The reason I feel this way, and the reason you are wrong on this is the following: it is the duty of the citizen in a democracy to vote for the best candidate. I assume we can both agree on that. If you merely define the "good/best" candidate by winnability (or even allow it to factor too heavily in the decision) then you would end up frequently voting for people that do not represent your beliefs simply because your beliefs are marginalized or not as main stream as other ideas. I'd be voting for Reagans when I want Naders. I'd be voting lowest common denominator. Therefore, it is illogical to define a good candidate based on winability or even putting too much stock in it because such thinking is incompatible with the very duties of citizenship.
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From:stovelkor
Date:June 7th, 2008 12:39 am (UTC)

Re: sad day when popular vote means nothing

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why are you using Hillary's internal campaign figures? ;) That "source" is a "projection" from March.

If you don't include MI and FL (which aren't fair to include, since Obama didn't even try there - and Clinton won without having to campaign because she's already so well-known), then Obama DID win the popular vote.

http://www.realclearpolitics.com/epolls/2008/president/democratic_vote_count.html
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From:biggrumpy
Date:June 7th, 2008 03:43 am (UTC)

Re: sad day when popular vote means nothing

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You are being a bit naive to assume that people in Michigan would not have heard of Obama by January 15. He had JUST won Iowa 12 days earlier and come in a fairly close 2nd in New Hampshire 6 days prior. And by the time FL voted on Jan 29th he had won the Nevada Caucus and South Carolina Primary. This idea that people just wouldn't know who he was and vote blindly for the "big name" Clinton, just doesn't hold water. Also considering that MI and OH have similar socio-economic situations it is not too far fetched to assume that MI would have broken down along the same lines as OH.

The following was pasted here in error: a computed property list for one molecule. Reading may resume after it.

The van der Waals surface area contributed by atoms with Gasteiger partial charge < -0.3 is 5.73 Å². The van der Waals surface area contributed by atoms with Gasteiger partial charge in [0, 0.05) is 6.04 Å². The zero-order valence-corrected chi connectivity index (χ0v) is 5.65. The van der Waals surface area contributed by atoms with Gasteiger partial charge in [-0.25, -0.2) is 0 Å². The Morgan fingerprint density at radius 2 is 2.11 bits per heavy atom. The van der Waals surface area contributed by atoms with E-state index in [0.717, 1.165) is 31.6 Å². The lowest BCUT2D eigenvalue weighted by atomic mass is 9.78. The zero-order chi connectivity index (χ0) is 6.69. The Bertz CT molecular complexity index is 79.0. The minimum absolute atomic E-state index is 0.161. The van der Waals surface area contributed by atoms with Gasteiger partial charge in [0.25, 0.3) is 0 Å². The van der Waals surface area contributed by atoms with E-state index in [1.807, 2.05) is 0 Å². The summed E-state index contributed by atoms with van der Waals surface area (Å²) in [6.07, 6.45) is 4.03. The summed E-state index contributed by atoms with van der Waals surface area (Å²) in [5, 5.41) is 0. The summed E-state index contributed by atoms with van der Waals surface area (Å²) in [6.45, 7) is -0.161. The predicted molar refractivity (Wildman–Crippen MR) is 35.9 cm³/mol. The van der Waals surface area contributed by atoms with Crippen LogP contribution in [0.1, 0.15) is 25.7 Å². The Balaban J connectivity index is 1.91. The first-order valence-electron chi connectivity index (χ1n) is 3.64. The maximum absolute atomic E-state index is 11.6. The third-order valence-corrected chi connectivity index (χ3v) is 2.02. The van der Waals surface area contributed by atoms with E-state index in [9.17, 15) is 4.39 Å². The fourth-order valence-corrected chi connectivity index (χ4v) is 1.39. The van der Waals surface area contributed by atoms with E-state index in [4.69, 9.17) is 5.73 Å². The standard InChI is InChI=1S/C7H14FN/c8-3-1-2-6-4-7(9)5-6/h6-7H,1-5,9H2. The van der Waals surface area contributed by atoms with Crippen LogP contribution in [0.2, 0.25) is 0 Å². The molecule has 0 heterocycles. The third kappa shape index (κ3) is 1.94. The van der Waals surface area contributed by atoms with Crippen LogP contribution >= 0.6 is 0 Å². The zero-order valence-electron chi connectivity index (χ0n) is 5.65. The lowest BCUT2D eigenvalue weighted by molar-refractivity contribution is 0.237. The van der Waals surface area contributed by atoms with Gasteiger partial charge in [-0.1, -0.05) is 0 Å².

It is fair to argue about if the the votes should have been counted based purely on notions of justice, but this idea that Obama was a complete unknown shot in the dark candidate, particularly post-Iowa, is more than a little silly.
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From:stovelkor
Date:June 3rd, 2008 10:36 am (UTC)
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I agree with you that there are legitimate reasons to be in favour or to be against the handling of the MI and FL delegate situation. But what bothers me is the sheer hypocrisy Clinton has shown over the matter. She said way before the primary season even began that the election in Michigan, for example, wasn't going to count for anything. Not, it would seem, until she noticed her candidacy in trouble. Then, suddenly, she becomes the champion of having people's votes counted. It IS unfair that people voted and those votes don't count for anything, especially since it wasn't the voters that decided to move the primary up, but the party/state. Nevertheless, this is a party primary election, so it's not as if the actual presidential election itself was stolen...not that, judging by history, people would really get that upset by such a thing. I do, however, disagree that if their positions were reversed, Obama would be using the same tactics to get more delegates in his column. While this election has brought out the worst in Clinton, Obama both before and after had the (narrow) lead, has displayed nothing but magnanimity towards his chief opponent. His people at this meeting had the votes to totally deny Clinton from getting anything. Had he really wanted to be a dick about it, he totally could have. But he didn't. I'm also tired of this argument from Ickes and others that Obama made a "political calculation" when he removed his name from the ballot. Every other candidate except Clinton had their name removed. Why she didn't, I don't know, but they all signed an agreement NOT to campaign in those two states. Now, you can say that doing so was a good thing or a bad thing, but regardless of that, from the beginning they all agreed that what happened in those two contests didn't count. The argument noone seems to be making here is, "is it fair to penalize Obama's campaign because he played by the rules?". No, all we here is "they're trying to take votes away from Hillary!" It's a little ridiculous.